So, we paused production and focused on finding a new and bigger manufacturer. During our toughest moments, it can be easy to get bogged down by the challenges, but in hindsight, these challenges are a sign that something fundamental needs to change. In our case, it was the way we sold our products—we needed to get online. So we used the time it took to find a new manufacturer to also perfect our online store and build a new team. And we were able to recover from that.
...Challenges are a sign that something fundamental needs to change. In our case, it was the way we sold our products—we needed to get online.
How has selling in Amazon’s store impacted your business?
Manasi: We began listing our products in Amazon’s store in 2015, which has made scaling our business significantly easier. Amazon has made access to the end customer so much easier. And it has not only made domestic scale possible, it’s also now making international scale possible.
I particularly like Amazon’s Product Opportunity Explorer tool a lot. It helps keep the pulse on the landscape and the competition. And then if you are also advertising, which many sellers end up doing, there are several marketing tools that we use.
How do you think your life experiences have influenced the business leader you are today?
Manasi: I grew up in Mumbai, India, and completed my undergraduate studies there as well. I spent about a year working in tech in Mumbai. Then, in the mid-nineties, my company sent me to the US for what was supposed to be a one-year assignment. However, my assignment was extended, and then I met my now-husband. So I didn’t go back after that. As my career progressed, I moved into management roles and eventually transitioned to business development. I found myself enjoying the aspect of business development, where I could create something and see the impact it had on the end customer.
However, after over 15 years in the workforce I started to think about doing something else. Then, I got pregnant with my second son. It was during my pregnancy that I began to question if this was the only way to earn a living and make an impact. Something was missing, and I found purpose in finding a solution for my son when he had trouble sleeping. I realized how impactful it could be for others in similar situations.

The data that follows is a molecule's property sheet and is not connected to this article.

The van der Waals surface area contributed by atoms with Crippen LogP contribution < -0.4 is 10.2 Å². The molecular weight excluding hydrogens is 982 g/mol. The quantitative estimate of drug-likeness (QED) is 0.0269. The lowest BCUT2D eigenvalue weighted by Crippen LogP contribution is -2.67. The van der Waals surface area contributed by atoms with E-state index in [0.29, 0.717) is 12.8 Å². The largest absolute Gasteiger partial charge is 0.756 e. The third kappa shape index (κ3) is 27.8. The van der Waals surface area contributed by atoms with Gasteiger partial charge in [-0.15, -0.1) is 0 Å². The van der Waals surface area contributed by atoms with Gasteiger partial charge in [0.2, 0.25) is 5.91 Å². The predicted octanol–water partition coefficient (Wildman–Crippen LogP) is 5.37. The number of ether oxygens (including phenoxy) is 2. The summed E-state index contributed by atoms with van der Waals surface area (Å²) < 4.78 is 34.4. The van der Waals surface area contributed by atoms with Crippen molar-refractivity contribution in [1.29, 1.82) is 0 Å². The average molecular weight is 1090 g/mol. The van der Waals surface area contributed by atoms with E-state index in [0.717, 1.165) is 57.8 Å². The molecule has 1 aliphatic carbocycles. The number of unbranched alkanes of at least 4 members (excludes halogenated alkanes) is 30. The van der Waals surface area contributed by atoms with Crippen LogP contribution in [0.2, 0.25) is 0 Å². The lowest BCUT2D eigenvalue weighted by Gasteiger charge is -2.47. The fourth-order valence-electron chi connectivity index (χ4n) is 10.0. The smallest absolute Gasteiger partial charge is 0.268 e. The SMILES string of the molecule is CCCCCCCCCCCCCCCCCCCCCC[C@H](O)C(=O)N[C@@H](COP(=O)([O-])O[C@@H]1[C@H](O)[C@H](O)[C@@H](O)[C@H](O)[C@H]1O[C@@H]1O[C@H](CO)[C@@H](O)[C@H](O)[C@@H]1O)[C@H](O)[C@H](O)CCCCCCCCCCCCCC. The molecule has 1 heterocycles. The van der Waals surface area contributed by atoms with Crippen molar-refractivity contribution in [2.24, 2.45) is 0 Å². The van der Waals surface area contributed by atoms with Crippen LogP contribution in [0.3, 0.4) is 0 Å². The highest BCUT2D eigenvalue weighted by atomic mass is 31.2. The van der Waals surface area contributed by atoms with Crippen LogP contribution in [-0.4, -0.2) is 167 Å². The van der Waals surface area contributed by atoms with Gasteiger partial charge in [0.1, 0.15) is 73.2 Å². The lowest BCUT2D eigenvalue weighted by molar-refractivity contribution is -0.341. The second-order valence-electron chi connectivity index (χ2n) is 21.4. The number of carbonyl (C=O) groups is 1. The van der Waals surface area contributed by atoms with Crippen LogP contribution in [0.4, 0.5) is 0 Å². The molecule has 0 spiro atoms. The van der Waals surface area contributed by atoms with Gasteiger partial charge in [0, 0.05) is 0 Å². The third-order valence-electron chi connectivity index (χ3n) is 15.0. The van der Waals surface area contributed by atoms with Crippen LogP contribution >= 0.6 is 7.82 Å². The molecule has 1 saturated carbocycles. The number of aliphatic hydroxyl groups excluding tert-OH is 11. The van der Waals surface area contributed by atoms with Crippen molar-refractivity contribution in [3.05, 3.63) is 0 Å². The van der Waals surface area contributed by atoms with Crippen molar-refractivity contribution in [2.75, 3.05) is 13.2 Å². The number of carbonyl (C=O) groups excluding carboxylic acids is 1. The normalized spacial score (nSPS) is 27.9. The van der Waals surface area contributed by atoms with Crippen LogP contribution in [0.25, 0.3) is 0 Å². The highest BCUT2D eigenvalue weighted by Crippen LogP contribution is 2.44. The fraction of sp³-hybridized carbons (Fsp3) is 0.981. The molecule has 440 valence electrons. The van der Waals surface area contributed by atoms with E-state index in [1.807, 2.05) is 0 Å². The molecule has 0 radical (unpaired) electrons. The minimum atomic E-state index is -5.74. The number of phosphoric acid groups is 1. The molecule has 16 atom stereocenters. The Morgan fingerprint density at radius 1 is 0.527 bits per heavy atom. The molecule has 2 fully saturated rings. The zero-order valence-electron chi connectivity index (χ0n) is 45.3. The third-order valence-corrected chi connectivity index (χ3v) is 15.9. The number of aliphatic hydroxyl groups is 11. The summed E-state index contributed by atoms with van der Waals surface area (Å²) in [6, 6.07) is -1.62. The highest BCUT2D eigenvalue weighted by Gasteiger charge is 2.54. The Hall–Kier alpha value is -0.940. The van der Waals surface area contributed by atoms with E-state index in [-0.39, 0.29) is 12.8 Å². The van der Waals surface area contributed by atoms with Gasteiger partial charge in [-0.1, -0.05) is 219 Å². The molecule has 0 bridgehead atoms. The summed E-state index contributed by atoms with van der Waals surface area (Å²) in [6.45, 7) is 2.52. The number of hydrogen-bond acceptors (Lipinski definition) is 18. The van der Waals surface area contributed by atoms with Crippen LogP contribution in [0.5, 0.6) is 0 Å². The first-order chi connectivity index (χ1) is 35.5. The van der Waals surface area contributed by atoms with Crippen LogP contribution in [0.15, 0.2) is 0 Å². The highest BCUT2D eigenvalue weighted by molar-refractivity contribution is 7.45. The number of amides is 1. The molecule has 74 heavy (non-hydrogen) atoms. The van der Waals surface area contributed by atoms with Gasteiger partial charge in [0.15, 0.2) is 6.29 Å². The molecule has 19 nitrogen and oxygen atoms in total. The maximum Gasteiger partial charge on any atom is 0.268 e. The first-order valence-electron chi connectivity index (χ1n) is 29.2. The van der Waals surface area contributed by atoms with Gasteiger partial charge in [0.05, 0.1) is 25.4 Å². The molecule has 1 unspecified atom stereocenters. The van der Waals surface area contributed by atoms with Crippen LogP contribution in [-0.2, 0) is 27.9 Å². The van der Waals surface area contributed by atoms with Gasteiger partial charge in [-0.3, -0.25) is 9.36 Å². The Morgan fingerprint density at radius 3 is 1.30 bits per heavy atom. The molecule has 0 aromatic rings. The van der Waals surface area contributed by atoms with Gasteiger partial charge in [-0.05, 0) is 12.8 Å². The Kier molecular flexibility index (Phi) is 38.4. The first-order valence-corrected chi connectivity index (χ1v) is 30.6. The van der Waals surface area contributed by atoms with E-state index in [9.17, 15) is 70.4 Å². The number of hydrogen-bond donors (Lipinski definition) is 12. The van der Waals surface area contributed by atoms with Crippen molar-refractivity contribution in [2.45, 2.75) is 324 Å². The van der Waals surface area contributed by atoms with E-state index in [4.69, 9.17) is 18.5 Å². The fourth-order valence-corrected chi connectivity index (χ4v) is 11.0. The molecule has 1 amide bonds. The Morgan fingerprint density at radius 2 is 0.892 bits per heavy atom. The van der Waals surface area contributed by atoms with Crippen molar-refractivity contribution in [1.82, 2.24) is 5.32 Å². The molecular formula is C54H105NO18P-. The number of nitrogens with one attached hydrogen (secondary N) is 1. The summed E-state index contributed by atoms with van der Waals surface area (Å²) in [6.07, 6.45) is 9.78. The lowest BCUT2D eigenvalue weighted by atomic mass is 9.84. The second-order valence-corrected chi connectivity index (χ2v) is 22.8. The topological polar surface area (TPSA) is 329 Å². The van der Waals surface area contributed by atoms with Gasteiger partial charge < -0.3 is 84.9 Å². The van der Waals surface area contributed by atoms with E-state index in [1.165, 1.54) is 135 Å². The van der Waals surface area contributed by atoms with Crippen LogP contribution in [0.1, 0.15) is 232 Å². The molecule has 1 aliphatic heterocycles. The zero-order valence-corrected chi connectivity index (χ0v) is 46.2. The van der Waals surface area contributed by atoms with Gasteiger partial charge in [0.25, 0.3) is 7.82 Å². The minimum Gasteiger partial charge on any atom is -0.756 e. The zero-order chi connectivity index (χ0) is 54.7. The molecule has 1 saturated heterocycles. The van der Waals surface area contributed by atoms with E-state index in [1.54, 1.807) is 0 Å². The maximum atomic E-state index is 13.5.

How does your son feel, knowing he innocently inspired the idea that sparked a successful business?
Manasi: My boys are 13 and 18 now and are both extremely proud of what I’ve accomplished. My younger son—the one who wouldn’t sleep— was getting his hair cut one day when I overheard him say, “I think I’m going to become an entrepreneur like my mom.” That was very sweet to hear.
What would you say to people who might be looking to start their own businesses?
Manasi: My advice is to take that leap and pursue your ideas because there’s nothing more rewarding than seeing them take off. We were the first to develop weighted sleepwear for children, and seeing a new idea take root was extremely fulfilling. It instills a sense of self-belief, knowing that putting your heart, mind, and soul into something can truly pay off. This is definitely a country that is based on that entrepreneurial spirit, and where, if you do the right things, it doesn’t put up a lot of barriers. If you put yourself out there, people are ready to receive you.